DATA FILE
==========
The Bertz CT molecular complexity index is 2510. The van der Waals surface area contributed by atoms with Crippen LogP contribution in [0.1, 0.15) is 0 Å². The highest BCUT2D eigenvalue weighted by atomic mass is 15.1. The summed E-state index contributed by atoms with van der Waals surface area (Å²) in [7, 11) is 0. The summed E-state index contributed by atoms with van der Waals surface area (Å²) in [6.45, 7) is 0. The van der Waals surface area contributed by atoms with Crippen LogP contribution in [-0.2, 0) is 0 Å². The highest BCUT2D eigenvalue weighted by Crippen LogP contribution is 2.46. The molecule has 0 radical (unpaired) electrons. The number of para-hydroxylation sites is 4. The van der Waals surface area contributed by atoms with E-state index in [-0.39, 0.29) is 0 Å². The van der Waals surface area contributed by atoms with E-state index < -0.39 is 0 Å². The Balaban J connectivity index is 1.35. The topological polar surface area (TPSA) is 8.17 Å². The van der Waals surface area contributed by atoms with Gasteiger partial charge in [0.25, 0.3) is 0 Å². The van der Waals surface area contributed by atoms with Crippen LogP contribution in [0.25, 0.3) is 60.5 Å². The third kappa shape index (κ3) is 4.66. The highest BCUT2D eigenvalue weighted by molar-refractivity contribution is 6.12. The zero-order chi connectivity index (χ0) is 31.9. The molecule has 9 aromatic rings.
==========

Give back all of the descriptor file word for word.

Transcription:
The Bertz CT molecular complexity index is 2510. The van der Waals surface area contributed by atoms with Crippen LogP contribution in [0.1, 0.15) is 0 Å². The highest BCUT2D eigenvalue weighted by atomic mass is 15.1. The summed E-state index contributed by atoms with van der Waals surface area (Å²) in [7, 11) is 0. The summed E-state index contributed by atoms with van der Waals surface area (Å²) in [6.45, 7) is 0. The van der Waals surface area contributed by atoms with Crippen LogP contribution in [-0.2, 0) is 0 Å². The highest BCUT2D eigenvalue weighted by Crippen LogP contribution is 2.46. The molecule has 0 radical (unpaired) electrons. The number of para-hydroxylation sites is 4. The van der Waals surface area contributed by atoms with E-state index in [-0.39, 0.29) is 0 Å². The van der Waals surface area contributed by atoms with E-state index < -0.39 is 0 Å². The Balaban J connectivity index is 1.35. The topological polar surface area (TPSA) is 8.17 Å². The van der Waals surface area contributed by atoms with Gasteiger partial charge in [0.25, 0.3) is 0 Å². The van der Waals surface area contributed by atoms with Crippen LogP contribution in [0.25, 0.3) is 60.5 Å². The third kappa shape index (κ3) is 4.66. The highest BCUT2D eigenvalue weighted by molar-refractivity contribution is 6.12. The zero-order chi connectivity index (χ0) is 31.9. The molecule has 9 aromatic rings.